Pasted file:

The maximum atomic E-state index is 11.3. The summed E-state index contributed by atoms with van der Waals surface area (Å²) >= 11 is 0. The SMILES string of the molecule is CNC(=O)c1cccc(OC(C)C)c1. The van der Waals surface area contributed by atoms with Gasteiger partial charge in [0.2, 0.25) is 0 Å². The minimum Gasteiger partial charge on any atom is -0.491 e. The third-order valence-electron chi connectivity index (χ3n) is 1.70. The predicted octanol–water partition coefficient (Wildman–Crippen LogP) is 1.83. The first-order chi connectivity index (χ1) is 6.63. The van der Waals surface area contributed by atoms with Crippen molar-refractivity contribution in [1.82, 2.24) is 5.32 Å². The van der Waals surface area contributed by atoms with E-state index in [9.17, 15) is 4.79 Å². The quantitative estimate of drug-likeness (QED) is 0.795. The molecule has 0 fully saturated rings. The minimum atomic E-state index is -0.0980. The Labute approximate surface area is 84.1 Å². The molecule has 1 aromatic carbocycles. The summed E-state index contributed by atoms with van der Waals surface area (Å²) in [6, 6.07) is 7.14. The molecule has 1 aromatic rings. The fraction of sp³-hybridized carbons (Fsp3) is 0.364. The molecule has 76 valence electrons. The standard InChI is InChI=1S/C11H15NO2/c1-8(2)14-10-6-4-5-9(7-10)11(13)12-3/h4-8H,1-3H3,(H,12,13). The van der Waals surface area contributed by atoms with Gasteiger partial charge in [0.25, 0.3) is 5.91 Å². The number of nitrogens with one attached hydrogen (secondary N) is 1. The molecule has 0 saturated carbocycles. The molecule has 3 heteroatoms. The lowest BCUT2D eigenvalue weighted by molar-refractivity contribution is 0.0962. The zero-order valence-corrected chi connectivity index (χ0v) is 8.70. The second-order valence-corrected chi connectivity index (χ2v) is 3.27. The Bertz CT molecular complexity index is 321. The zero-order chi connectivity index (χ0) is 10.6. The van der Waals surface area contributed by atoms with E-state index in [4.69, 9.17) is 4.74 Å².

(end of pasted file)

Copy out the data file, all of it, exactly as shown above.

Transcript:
The maximum atomic E-state index is 11.3. The summed E-state index contributed by atoms with van der Waals surface area (Å²) >= 11 is 0. The SMILES string of the molecule is CNC(=O)c1cccc(OC(C)C)c1. The van der Waals surface area contributed by atoms with Gasteiger partial charge in [0.2, 0.25) is 0 Å². The minimum Gasteiger partial charge on any atom is -0.491 e. The third-order valence-electron chi connectivity index (χ3n) is 1.70. The predicted octanol–water partition coefficient (Wildman–Crippen LogP) is 1.83. The first-order chi connectivity index (χ1) is 6.63. The van der Waals surface area contributed by atoms with Crippen molar-refractivity contribution in [1.82, 2.24) is 5.32 Å². The van der Waals surface area contributed by atoms with E-state index in [9.17, 15) is 4.79 Å². The quantitative estimate of drug-likeness (QED) is 0.795. The molecule has 0 fully saturated rings. The minimum atomic E-state index is -0.0980. The Labute approximate surface area is 84.1 Å². The molecule has 1 aromatic carbocycles. The summed E-state index contributed by atoms with van der Waals surface area (Å²) in [6, 6.07) is 7.14. The molecule has 1 aromatic rings. The fraction of sp³-hybridized carbons (Fsp3) is 0.364. The molecule has 76 valence electrons. The standard InChI is InChI=1S/C11H15NO2/c1-8(2)14-10-6-4-5-9(7-10)11(13)12-3/h4-8H,1-3H3,(H,12,13). The van der Waals surface area contributed by atoms with Gasteiger partial charge in [0.25, 0.3) is 5.91 Å². The number of nitrogens with one attached hydrogen (secondary N) is 1. The molecule has 0 saturated carbocycles. The molecule has 3 heteroatoms. The lowest BCUT2D eigenvalue weighted by molar-refractivity contribution is 0.0962. The zero-order valence-corrected chi connectivity index (χ0v) is 8.70. The second-order valence-corrected chi connectivity index (χ2v) is 3.27. The Bertz CT molecular complexity index is 321. The zero-order chi connectivity index (χ0) is 10.6. The van der Waals surface area contributed by atoms with E-state index in [4.69, 9.17) is 4.74 Å².